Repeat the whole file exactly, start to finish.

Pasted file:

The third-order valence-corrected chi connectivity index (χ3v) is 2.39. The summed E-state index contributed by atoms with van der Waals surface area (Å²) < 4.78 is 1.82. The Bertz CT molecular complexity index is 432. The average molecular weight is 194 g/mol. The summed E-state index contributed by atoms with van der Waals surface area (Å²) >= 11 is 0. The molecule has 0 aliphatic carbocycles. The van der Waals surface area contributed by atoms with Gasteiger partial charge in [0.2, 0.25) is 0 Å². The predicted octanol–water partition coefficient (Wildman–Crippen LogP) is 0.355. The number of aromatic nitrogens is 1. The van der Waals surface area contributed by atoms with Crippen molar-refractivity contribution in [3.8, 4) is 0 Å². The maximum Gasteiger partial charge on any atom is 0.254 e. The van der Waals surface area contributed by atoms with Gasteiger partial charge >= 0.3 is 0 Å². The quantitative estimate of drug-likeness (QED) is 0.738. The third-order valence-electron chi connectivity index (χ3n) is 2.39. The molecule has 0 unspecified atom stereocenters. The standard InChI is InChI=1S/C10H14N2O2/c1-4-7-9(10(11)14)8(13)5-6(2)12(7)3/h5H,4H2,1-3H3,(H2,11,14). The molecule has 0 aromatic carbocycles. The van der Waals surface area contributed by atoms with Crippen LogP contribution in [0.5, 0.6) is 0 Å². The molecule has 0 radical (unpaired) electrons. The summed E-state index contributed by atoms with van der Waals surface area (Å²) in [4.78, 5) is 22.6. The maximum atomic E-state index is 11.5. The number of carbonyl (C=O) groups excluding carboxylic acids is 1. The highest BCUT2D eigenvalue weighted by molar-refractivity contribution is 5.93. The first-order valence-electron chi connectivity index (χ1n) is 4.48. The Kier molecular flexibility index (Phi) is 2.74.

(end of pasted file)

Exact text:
The third-order valence-corrected chi connectivity index (χ3v) is 2.39. The summed E-state index contributed by atoms with van der Waals surface area (Å²) < 4.78 is 1.82. The Bertz CT molecular complexity index is 432. The average molecular weight is 194 g/mol. The summed E-state index contributed by atoms with van der Waals surface area (Å²) >= 11 is 0. The molecule has 0 aliphatic carbocycles. The van der Waals surface area contributed by atoms with Gasteiger partial charge in [0.2, 0.25) is 0 Å². The predicted octanol–water partition coefficient (Wildman–Crippen LogP) is 0.355. The number of aromatic nitrogens is 1. The van der Waals surface area contributed by atoms with Crippen molar-refractivity contribution in [3.8, 4) is 0 Å². The maximum Gasteiger partial charge on any atom is 0.254 e. The van der Waals surface area contributed by atoms with Gasteiger partial charge >= 0.3 is 0 Å². The quantitative estimate of drug-likeness (QED) is 0.738. The third-order valence-electron chi connectivity index (χ3n) is 2.39. The molecule has 0 unspecified atom stereocenters. The standard InChI is InChI=1S/C10H14N2O2/c1-4-7-9(10(11)14)8(13)5-6(2)12(7)3/h5H,4H2,1-3H3,(H2,11,14). The molecule has 0 aromatic carbocycles. The van der Waals surface area contributed by atoms with Crippen LogP contribution in [0.5, 0.6) is 0 Å². The molecule has 0 radical (unpaired) electrons. The summed E-state index contributed by atoms with van der Waals surface area (Å²) in [4.78, 5) is 22.6. The maximum atomic E-state index is 11.5. The number of carbonyl (C=O) groups excluding carboxylic acids is 1. The highest BCUT2D eigenvalue weighted by molar-refractivity contribution is 5.93. The first-order valence-electron chi connectivity index (χ1n) is 4.48. The Kier molecular flexibility index (Phi) is 2.74.